Finding Alignment under Conflict to Change a Law




What happens if someone who is dying and can no longer communicate no longer wants food or water? What if the food or water is actually causing pain, breakdown of tissues, and increased suffering?

In the mid 1990’s, medical ethics emphasized patient choice and autonomy for quality of life and care in the last months of life: a patient should have the quality and the care s/he wanted. New York State’s law dated back several decades, to a time before ICU care or the modern conception of end-of-life care. It forbade removal of artificial hydration and nutrition.

What if the patient didn’t want them or the treatments were harmful? If a patient couldn’t communicate, then and there, that they should be removed, they stayed – no matter prior conversations with doctors or the medical proxy recognized in a newer NY State law. Some hospitals and nursing homes felt the law allowed them to impose their religious and moral beliefs on patients in their care.

The bioethics committee of the state medical society had debated the issue for two or three meetings. The committee consisted of 30 physicians, from academia, private practice; researchers on medical ethics, lawyers, administrators, and religious leaders. A few conservative members argued adamantly that the law could not be changed. Most of the liberal group couldn’t see a reason not to change it.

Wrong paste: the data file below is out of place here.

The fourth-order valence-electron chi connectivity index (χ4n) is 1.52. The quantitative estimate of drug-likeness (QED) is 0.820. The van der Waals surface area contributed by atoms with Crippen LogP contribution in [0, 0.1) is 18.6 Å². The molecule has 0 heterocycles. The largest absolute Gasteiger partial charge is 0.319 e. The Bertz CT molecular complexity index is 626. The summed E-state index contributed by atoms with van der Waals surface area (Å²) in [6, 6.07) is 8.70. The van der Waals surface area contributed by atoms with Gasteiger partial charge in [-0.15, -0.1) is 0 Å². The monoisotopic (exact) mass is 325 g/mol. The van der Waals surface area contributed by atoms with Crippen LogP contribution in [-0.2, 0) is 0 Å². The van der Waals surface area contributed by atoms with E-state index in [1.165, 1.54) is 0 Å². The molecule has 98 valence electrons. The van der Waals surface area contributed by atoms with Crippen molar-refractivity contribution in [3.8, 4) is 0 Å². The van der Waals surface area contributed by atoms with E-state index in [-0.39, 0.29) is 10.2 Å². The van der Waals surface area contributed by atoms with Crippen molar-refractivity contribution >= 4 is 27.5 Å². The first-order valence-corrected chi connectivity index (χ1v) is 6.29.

A year later, the state legislature and the Governor decided to revisit the law. They needed a decision of this committee. We re-opened the debate. Again the conservative members dug in their heels. Again, the liberal majority couldn’t understand not updating the law.

I explored. Each of the liberal members had withheld food and water when they thought that was the correct thing to do, ethically and medically. Had there ever been individual circumstances when the conservative physicians had withheld tube feedings or intravenous fluid from a particular patient who was dying?

 Yes, they had often taken subtle cues from individual patients and then ceased artificial support. For example, a elderly man might tug at his nasogastric tube to try to pull it out, angrily, over and over. Clearly he didn’t want it anymore; it was removed. An elderly woman consistently pushed away the baby-bottle full of Ensure given to her to suckle. Again, the sign was unmistakable and feeding was stopped.  

The group in the minority could not imagine such subtleties being enshrined in law. That was the real issue. I got unanimous consent from the committee to state this entire position as our consensus to the government: “a minority did withhold food and water in individual cases but believed the reasons too subtle to be enshrined in law; the majority thought the law should be changed.”  I testified about this in detail before the legislature and the Governor’s staff, being compassionate and truthful to both sides. The law was changed to allow patients and their proxies to withhold unwanted or harmful care, no matter the ethics or religion of the institution they were in.